Around 8:30 p.m. local time, around an hour and a half after the fire began, video footage no longer showed huge flames as firefighters began to get the fire under control.
Paris police asked people to avoid the area and allow emergency vehicles clear access.
Twelve million people visited the cathedral in 2017, making it the most popular tourist attraction in all of Paris, according to the city's tourist office.
Victor Hugo's The Hunchback of Notre-Dame helped cement the cathedral in popular culture, along with the Disney version of Quasimodo living in the gargoyle-filled tower.
Thousands of Parisians turned out in the streets to watch the disaster unfold.
"It's an emotional scene — people stopped and watching this monument which will most likely never be the same burns right in front of our eyes," said James on France 24.
"People watch the cathedral burn, in silence," tweeted Libération journalist Quentin Girard.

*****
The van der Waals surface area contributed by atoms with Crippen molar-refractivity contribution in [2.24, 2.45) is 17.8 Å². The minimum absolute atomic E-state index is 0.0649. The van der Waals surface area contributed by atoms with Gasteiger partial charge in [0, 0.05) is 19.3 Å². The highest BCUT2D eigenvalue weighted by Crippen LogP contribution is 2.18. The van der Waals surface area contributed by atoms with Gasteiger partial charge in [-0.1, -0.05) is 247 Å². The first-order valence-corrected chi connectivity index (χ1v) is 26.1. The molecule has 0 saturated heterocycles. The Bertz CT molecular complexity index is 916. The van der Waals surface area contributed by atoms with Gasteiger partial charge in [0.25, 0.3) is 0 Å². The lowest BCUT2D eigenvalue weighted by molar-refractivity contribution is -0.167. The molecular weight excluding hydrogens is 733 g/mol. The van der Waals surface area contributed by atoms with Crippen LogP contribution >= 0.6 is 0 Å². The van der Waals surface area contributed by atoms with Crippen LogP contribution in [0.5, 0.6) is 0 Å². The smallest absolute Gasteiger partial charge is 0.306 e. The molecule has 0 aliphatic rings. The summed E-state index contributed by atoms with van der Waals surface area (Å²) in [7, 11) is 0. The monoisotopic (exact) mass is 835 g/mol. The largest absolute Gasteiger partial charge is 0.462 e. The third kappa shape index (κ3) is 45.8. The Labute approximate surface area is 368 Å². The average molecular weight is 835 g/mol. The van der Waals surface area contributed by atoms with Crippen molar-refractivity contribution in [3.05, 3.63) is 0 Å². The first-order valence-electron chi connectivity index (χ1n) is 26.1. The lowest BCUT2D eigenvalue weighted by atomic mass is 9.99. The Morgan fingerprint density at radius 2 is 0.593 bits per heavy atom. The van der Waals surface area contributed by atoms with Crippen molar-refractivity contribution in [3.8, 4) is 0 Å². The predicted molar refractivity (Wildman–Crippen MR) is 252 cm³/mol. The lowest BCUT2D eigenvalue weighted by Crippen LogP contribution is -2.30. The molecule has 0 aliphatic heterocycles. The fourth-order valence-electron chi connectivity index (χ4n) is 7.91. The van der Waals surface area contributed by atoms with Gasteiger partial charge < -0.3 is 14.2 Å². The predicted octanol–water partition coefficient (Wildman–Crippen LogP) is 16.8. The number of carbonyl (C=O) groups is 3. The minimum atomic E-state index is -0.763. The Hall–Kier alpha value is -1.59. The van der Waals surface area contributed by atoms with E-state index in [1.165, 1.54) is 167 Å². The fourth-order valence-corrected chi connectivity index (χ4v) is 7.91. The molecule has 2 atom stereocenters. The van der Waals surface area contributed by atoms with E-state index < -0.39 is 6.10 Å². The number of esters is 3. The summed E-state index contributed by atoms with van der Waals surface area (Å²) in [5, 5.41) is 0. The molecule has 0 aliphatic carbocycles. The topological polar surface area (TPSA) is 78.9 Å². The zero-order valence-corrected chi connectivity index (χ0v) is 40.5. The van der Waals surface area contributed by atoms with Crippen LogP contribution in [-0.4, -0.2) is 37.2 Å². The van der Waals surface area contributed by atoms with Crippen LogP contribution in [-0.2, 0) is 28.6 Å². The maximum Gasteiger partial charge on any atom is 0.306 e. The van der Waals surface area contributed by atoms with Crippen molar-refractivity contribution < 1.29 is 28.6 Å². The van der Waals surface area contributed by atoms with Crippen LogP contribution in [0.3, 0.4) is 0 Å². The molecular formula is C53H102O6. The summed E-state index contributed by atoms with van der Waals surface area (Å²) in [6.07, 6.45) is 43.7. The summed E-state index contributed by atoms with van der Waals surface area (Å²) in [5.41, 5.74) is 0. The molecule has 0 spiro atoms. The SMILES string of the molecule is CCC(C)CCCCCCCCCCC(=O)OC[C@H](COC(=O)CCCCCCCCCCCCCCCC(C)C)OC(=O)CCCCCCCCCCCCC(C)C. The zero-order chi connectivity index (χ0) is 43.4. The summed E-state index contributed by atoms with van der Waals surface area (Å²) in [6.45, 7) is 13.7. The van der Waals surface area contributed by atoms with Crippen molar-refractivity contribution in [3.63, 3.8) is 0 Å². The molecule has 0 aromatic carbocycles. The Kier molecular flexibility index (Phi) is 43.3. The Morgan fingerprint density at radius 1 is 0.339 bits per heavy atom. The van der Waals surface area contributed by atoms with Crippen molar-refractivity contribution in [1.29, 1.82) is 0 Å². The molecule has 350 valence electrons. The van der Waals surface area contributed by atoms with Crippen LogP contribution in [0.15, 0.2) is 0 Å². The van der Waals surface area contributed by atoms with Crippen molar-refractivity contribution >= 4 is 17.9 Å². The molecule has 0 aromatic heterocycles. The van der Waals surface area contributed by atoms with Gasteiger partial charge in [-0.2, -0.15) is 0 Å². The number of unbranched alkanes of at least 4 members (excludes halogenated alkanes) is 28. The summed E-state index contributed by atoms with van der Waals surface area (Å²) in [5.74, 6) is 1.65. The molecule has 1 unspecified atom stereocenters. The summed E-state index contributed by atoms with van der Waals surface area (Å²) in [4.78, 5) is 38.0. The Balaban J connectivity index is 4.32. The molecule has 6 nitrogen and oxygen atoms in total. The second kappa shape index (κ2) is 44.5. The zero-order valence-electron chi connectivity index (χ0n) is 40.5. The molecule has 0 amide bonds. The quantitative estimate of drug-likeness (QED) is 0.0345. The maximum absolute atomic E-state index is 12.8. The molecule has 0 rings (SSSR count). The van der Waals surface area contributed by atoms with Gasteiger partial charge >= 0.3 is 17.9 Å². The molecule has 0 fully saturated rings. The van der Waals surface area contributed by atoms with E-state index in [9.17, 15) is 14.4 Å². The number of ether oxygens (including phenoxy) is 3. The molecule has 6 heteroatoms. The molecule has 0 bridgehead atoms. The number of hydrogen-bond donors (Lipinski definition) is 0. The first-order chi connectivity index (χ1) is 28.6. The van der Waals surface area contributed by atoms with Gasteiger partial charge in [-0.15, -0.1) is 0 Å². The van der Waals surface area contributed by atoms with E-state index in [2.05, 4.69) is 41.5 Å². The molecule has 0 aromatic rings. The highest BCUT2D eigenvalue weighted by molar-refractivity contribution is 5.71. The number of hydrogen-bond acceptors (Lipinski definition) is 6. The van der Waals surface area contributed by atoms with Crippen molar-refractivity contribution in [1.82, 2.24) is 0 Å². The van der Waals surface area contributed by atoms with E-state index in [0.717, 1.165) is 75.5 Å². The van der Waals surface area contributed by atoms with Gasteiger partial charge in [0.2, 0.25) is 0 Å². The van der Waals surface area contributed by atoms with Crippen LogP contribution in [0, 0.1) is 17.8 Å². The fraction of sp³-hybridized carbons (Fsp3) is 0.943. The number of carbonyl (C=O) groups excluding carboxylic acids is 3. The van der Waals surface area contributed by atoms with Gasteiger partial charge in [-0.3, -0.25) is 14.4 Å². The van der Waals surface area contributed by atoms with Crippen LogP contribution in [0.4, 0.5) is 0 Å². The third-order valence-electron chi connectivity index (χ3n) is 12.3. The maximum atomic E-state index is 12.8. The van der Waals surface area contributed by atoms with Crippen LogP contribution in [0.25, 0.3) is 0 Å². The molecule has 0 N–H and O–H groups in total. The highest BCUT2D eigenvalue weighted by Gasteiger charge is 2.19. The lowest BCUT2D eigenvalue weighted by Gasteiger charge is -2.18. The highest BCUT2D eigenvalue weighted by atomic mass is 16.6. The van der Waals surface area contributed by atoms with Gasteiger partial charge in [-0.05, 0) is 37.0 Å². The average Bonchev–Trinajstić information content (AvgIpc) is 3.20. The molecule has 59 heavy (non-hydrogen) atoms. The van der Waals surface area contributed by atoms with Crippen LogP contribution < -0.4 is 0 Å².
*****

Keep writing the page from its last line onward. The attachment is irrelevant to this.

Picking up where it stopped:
A man named Jean-Luc told BuzzFeed News for him Notre Dame is the primary symbol of France.
"This is a whole part of my life that’s crumbling," Jean-Luc said, as he watched the centuries-old cathedral burn across the Seine. "For me, Notre Dame is France. A lot more than the Eiffel Tower. Or the Élysée [the president's residence], either."
Another man named Henri referred to the cathedral as "the historical heart of the faith in France."
"This is only a monument. But it any case, it touches us deeply; it’s a place where so many have gathered. It’s historical," Henri told BuzzFeed News. "It’s like the death of a loved one: It’s sad and it’s a shame and it’s magnificent, and in the end it’s a loss."
Hundreds of people gathered in the streets Monday night to sing "Ave Maria."
Churches across the city rang their bells in unison in support of Notre Dame late Monday night as the fire continued to burn.
An elderly woman named Astrid said she had just returned to Paris and was planning to go to Easter mass at the cathedral.
"It’s such a shame," she told BuzzFeed News. "I’d just come back to Paris."
She recalled seeing the new bells installed, saying, "We're going to lose all that, all those works that belong to the heritage of the world."